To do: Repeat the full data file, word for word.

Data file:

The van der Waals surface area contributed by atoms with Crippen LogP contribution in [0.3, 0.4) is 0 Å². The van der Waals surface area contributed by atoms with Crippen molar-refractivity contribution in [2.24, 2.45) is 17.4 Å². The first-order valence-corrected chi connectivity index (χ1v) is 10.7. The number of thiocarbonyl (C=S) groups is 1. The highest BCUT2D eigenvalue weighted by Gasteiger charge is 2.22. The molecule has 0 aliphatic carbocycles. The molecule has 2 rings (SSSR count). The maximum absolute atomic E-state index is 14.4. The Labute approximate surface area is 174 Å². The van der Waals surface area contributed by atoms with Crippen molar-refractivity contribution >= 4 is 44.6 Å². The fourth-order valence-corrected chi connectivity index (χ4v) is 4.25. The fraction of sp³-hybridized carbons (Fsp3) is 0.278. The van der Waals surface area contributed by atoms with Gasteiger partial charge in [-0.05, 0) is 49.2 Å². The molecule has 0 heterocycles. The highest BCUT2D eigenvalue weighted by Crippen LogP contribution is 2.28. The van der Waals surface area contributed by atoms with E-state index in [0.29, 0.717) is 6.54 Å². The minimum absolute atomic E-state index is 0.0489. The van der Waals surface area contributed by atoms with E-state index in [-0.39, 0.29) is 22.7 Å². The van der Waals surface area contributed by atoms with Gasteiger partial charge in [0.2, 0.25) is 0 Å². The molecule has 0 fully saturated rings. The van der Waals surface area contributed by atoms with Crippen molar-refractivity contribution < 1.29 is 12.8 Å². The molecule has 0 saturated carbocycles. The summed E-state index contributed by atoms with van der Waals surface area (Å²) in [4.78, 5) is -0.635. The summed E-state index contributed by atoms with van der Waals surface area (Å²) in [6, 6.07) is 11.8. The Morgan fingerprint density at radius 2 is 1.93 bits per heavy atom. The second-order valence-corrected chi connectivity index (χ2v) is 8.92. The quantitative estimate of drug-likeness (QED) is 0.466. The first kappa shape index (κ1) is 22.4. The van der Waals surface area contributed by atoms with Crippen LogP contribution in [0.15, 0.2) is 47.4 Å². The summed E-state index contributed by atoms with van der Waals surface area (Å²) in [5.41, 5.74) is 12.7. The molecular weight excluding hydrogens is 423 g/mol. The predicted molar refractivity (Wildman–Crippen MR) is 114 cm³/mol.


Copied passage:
The van der Waals surface area contributed by atoms with Crippen LogP contribution in [0.3, 0.4) is 0 Å². The van der Waals surface area contributed by atoms with Crippen molar-refractivity contribution in [2.24, 2.45) is 17.4 Å². The first-order valence-corrected chi connectivity index (χ1v) is 10.7. The number of thiocarbonyl (C=S) groups is 1. The highest BCUT2D eigenvalue weighted by Gasteiger charge is 2.22. The molecule has 0 aliphatic carbocycles. The molecule has 2 rings (SSSR count). The maximum absolute atomic E-state index is 14.4. The Labute approximate surface area is 174 Å². The van der Waals surface area contributed by atoms with Crippen molar-refractivity contribution >= 4 is 44.6 Å². The fourth-order valence-corrected chi connectivity index (χ4v) is 4.25. The fraction of sp³-hybridized carbons (Fsp3) is 0.278. The van der Waals surface area contributed by atoms with Gasteiger partial charge in [-0.05, 0) is 49.2 Å². The molecule has 0 heterocycles. The highest BCUT2D eigenvalue weighted by Crippen LogP contribution is 2.28. The van der Waals surface area contributed by atoms with E-state index in [0.29, 0.717) is 6.54 Å². The minimum absolute atomic E-state index is 0.0489. The van der Waals surface area contributed by atoms with E-state index in [-0.39, 0.29) is 22.7 Å². The van der Waals surface area contributed by atoms with Gasteiger partial charge in [0.2, 0.25) is 0 Å². The molecule has 0 fully saturated rings. The van der Waals surface area contributed by atoms with Crippen molar-refractivity contribution < 1.29 is 12.8 Å². The molecule has 0 saturated carbocycles. The summed E-state index contributed by atoms with van der Waals surface area (Å²) in [4.78, 5) is -0.635. The summed E-state index contributed by atoms with van der Waals surface area (Å²) in [6, 6.07) is 11.8. The Morgan fingerprint density at radius 2 is 1.93 bits per heavy atom. The second-order valence-corrected chi connectivity index (χ2v) is 8.92. The quantitative estimate of drug-likeness (QED) is 0.466. The first kappa shape index (κ1) is 22.4. The van der Waals surface area contributed by atoms with Crippen LogP contribution in [0.15, 0.2) is 47.4 Å². The summed E-state index contributed by atoms with van der Waals surface area (Å²) in [5.41, 5.74) is 12.7. The molecular weight excluding hydrogens is 423 g/mol. The predicted molar refractivity (Wildman–Crippen MR) is 114 cm³/mol.